In blogging and newspaper writing, describing your own experiences has become a standard technique. It can be narcissistic, annoying, or just plain dull, but the world and dog feel a need to share their life with us.
But can this work in B2B writing?
Maybe not to the same extent, but itâ€™s got a role. Business writing can easily get really boring, and talking about personal experiences makes a connection for the reader, and gives them a story to respond to.
Remember that your reader is always a person, not a company, and that purchasing decisions are made by real people. If you talk to your audience about your own experiences, they may just care that little bit more.
It may sound like a detail, but agreeing on a style guide for your project â€“ or your whole company â€“ will save countless arguments.
Usually, no one can agree on exactly how particular things should be written. Does this word have a capital letter? Do you need to spell out abbreviations? And donâ€™t get me started on Oxford commas.
The style guide acts as a referee to make those decisions for you, and to ensure all your written materials follow best practice â€“ as well as making sure you avoid glaring, amateurish mistakes.
Two UK-based ones that I recommend are The Economist and The Guardian â€“ both are free and easy to use online.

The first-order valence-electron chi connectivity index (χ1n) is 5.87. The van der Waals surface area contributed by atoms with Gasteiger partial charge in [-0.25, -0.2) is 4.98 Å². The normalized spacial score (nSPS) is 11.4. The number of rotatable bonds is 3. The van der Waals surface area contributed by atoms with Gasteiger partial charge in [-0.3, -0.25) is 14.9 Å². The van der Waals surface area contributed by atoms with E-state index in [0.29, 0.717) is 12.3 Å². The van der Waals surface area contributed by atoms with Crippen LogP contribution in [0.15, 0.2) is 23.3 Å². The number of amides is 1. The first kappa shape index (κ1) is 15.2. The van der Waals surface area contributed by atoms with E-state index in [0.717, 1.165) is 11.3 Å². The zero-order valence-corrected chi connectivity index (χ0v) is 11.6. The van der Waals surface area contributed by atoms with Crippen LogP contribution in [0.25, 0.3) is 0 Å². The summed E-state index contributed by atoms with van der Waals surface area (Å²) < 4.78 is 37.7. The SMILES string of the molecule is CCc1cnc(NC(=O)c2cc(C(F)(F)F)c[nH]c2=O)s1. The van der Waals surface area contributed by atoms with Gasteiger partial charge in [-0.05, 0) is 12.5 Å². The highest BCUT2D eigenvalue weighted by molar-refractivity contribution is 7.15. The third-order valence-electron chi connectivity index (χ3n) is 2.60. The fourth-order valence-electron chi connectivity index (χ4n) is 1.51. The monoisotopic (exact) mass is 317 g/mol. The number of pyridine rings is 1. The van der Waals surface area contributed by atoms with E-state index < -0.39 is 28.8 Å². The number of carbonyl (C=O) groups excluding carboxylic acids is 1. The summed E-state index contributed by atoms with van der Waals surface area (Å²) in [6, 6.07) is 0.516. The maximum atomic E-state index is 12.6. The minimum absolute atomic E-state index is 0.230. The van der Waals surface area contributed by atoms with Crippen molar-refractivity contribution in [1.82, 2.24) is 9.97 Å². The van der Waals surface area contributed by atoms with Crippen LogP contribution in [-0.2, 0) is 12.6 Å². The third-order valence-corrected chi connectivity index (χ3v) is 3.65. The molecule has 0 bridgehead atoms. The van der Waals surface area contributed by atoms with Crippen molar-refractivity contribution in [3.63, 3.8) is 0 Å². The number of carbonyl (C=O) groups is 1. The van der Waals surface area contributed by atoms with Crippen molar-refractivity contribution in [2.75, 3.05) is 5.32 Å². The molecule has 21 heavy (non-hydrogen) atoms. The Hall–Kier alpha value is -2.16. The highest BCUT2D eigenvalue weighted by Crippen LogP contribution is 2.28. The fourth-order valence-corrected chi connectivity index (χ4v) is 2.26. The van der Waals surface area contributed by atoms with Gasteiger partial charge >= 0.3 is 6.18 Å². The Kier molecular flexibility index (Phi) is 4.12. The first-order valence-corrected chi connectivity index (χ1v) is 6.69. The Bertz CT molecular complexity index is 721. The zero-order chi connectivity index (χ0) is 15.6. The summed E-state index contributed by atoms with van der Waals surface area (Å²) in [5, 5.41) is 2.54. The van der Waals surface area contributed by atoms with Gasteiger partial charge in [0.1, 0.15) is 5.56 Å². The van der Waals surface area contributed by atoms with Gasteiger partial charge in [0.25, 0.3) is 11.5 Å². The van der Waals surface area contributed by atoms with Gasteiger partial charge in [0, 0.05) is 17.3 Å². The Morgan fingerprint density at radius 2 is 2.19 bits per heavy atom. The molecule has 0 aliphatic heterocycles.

You may well want to customise one of these by adding your own jargon or personal preferences â€“ but if you just stick to the standard version, youâ€™ll be fine.
Recently, I was asked (perfectly reasonably) by a client to do some edits an article Iâ€™d ghost-written. One of the main changes needed was to go for a younger tone of voice â€“ which got me thinking, what does that actually mean?
There was no suggestion we should use teenage text-speak, but it was a challenge none the less. Iâ€™m typically used to focussing primarily on the reader, and picking the right tone of voice for them, so it was interesting to think more about the writerâ€™s persona. In fact, the only times I tend to have to think mainly about the â€˜writerâ€™ for whom Iâ€™m ghost-writing is when Iâ€™m putting together a speech.
I think the end result hit the mark, partly due to just loosening up the language and dialling back on the formality. And it was good to be reminded that copywriters shouldnâ€™t only think about the reader â€“ remember the writer as well.